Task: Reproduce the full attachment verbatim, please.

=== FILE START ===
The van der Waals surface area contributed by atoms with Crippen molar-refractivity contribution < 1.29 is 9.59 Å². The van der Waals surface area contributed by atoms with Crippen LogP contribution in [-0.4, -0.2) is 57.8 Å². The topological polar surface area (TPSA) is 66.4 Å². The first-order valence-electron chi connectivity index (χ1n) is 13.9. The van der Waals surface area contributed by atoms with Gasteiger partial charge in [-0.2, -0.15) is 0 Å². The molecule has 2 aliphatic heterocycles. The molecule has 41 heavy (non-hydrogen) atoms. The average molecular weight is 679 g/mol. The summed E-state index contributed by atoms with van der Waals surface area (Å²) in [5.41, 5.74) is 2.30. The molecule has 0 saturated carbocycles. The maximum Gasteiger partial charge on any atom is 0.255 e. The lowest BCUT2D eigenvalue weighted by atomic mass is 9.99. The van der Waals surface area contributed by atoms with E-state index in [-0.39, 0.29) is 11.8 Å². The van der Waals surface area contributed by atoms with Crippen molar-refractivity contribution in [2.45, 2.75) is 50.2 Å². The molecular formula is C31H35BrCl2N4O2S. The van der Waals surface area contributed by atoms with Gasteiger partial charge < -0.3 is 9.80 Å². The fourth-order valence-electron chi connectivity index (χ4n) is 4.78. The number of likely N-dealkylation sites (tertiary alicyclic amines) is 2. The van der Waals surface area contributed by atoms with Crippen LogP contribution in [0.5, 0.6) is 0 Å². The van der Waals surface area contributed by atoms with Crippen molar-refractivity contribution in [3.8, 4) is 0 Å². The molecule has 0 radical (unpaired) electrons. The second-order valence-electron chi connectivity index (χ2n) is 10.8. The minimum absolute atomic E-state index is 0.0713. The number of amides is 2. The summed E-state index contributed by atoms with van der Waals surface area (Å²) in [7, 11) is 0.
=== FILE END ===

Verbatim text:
The van der Waals surface area contributed by atoms with Crippen molar-refractivity contribution < 1.29 is 9.59 Å². The van der Waals surface area contributed by atoms with Crippen LogP contribution in [-0.4, -0.2) is 57.8 Å². The topological polar surface area (TPSA) is 66.4 Å². The first-order valence-electron chi connectivity index (χ1n) is 13.9. The van der Waals surface area contributed by atoms with Gasteiger partial charge in [-0.2, -0.15) is 0 Å². The molecule has 2 aliphatic heterocycles. The molecule has 41 heavy (non-hydrogen) atoms. The average molecular weight is 679 g/mol. The summed E-state index contributed by atoms with van der Waals surface area (Å²) in [5.41, 5.74) is 2.30. The molecule has 0 saturated carbocycles. The maximum Gasteiger partial charge on any atom is 0.255 e. The lowest BCUT2D eigenvalue weighted by atomic mass is 9.99. The van der Waals surface area contributed by atoms with E-state index in [-0.39, 0.29) is 11.8 Å². The van der Waals surface area contributed by atoms with Crippen molar-refractivity contribution in [2.45, 2.75) is 50.2 Å². The molecular formula is C31H35BrCl2N4O2S. The van der Waals surface area contributed by atoms with Gasteiger partial charge < -0.3 is 9.80 Å². The fourth-order valence-electron chi connectivity index (χ4n) is 4.78. The number of likely N-dealkylation sites (tertiary alicyclic amines) is 2. The van der Waals surface area contributed by atoms with Crippen LogP contribution in [0.5, 0.6) is 0 Å². The van der Waals surface area contributed by atoms with Crippen molar-refractivity contribution in [3.8, 4) is 0 Å². The molecule has 0 radical (unpaired) electrons. The second-order valence-electron chi connectivity index (χ2n) is 10.8. The minimum absolute atomic E-state index is 0.0713. The number of amides is 2. The summed E-state index contributed by atoms with van der Waals surface area (Å²) in [7, 11) is 0.